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The master documentarian returns with a stylistic departure--a cinema verite-style film that captures a group of boys at a small Vermont school as...
These are 4 essential principles for effective storytelling and filmmaker Ken Burns explains all really well.
I don't call them tips, because they are more than that. They truly are some of the best ways to think and be with your business stories. Principles like Find the drama and characters of your story and let them speak; tell the story your own way; and find the format in the story -- as opposed to stuffing a story into a predefined one-size-fits-all structure.
To quote the article, "Burns says that storytelling isn’t so much a process of arriving at a previously determined end, but about an investigation of the material."
If you can get that thought, it's revolutionary. The quote speaks to the teller's ability to learn more about the story by continually reflecting on it, becoming more self-aware. That self-awareness leads to not only better storytelling, but also deeper listening and greater empathy/connection with your listeners.
There is lots of food for thought here that will help make you a better teller of your business stories. And there are some terrific clips to illustrate the points. Have fun with this one.
This review was written by Karen Dietz for her curated content on business storytelling at www.scoop.it/t/just-story-it
Ken Burns is a visual story teller.
Today we will discover the various methods of using presentations software available to you.-- Created using PowToon -- Free sign up at http://www.powtoon.co...
Another presentation software
This was really an informative presentation presented in an entertaining way. It is simply not done to possess knowlege but how do you use it and share your knowldege that is important.
Helpful for those looking for a new presentation tool.
I think this video is very accurate. Today, we are bombarded by information about what we should buy, what we should do, etc. How much of this information do we actually retain? Barley nothing! For something to be retained, it has to be rememberable; what's rememberable? STORIES! The video explains stories are rememberable because they are meaningful. The Internet can so easily simplify information to market products, which ends up having so much information about so many different products all the time. If we take the time to explain a story behind a product when marketing it, I think it will be more profitable. STORIES are the new successful marketing strategy in this world filled with noise and information.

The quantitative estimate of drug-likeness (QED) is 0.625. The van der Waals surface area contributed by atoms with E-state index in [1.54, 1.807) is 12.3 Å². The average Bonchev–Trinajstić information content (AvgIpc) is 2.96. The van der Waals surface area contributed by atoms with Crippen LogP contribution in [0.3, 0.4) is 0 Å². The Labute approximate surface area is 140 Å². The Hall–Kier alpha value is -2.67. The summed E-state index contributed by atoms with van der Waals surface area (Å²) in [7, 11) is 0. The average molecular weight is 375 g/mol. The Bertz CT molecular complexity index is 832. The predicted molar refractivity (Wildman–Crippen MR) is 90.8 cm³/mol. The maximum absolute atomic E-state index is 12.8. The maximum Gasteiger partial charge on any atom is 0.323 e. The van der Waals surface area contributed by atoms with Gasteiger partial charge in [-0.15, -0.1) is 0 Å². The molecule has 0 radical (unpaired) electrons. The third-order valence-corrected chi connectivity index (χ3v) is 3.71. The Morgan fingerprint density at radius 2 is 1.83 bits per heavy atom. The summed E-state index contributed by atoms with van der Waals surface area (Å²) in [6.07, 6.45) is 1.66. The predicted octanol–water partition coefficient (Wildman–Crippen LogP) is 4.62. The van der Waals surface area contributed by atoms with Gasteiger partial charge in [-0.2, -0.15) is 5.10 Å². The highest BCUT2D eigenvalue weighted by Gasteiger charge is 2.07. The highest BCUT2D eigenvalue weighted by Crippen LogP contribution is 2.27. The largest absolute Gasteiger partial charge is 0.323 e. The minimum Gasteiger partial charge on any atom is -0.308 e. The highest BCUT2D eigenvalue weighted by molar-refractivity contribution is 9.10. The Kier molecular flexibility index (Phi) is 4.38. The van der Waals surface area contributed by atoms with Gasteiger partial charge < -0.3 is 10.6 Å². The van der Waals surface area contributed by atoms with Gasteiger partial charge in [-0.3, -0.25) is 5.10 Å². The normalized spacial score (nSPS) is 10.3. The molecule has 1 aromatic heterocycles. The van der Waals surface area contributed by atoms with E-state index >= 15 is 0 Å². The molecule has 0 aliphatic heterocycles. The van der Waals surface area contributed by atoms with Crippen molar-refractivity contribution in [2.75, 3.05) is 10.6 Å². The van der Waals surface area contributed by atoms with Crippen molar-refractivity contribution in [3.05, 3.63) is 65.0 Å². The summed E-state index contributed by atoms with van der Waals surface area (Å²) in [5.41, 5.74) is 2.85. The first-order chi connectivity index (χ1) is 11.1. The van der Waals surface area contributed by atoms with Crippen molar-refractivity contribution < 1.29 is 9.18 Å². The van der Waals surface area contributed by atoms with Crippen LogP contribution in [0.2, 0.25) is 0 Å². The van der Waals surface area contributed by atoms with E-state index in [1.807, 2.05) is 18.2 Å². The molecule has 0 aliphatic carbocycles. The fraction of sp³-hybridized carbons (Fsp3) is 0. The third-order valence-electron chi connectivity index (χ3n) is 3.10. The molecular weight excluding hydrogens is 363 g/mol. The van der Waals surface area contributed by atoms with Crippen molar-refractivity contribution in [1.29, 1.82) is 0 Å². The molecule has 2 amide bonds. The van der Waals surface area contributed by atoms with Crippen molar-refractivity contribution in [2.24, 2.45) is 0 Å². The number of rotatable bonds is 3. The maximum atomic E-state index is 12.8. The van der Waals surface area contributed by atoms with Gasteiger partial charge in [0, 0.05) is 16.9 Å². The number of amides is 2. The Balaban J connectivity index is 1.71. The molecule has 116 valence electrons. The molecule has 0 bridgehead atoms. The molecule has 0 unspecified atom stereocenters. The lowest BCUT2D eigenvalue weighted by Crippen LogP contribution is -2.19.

Storytelling works because stories are memorable, impactful, and personal. This video also features statistics about why the combination of data and story produces the biggest effect.
Jennifer Aaker illustra in un video l'efficacia della narrazione nella comunicazione di marketing.
"... le storie sono significative, memorabili e incisive, e motivano le persone nel compiere un'azione ..."
a) I lettori memorizzano meglio il messaggio;
b) Ascoltano, si fidano e acquistano;
c) Vivono le emozioni e razionalizzano solo dopo.
La narrazione ritrova il suo originale ruolo di mercato, pilotando le conversazioni di business.
Why do so many videos made by companies fall flat? In many cases, it's because they lack the essential component of storytelling - conflict.
Always remember the storytelling elements, no matter who you are working with.
This article made so much sense to me that I had to sit down and listen to the podcast right away. Here's some comments that stood out for me:
Brands are struggling. What's missing is conflict.
Need to inject conflict without damaging the brand.
Too many provide a false picture – everything is wonderful.
Have to (provide and) overcome the conflict or the listener won’t like it.
Conflict – get as close as possible to death.
Conflict – best kind of universal truth.
How to find your org/brands conflict? Need to take a softer look at the notion of conflict (the term conflict brings up certain imagery, feelings). Conflict is simply something to overcome. Ask yourself - do we want to be a company who wants to overcome things?
There's also a great made-up example (Donut Corp) provided of how an organization could find it's conflict.
Brilliant article really nails it!
Karen Dietz, owner of Just Story It, shares her recent TEDx talk on how to listen for stories that will help you/your business/your nonprofit make a difference in the world.
Many people have been asking me when my TEDx talk will be available and it's finally be posted for viewing.
During the presentation I not only talk a bit about my background and lessons I've learned about storytelling, but I also share a simply story listening process I learned years ago from storyteller Doug Lipman.
I use the process all the time in my work -- because it's so powerful, and because it is at the root of how work gets done, and how making a difference in the world really happens. Anyone can do this process and I encourage you to try it out.
I hope you enjoy this 15 minutes and begin to relate to stories in this way. Happy story listening!
Inspiration on how to J"ust Story it" from the professional founder.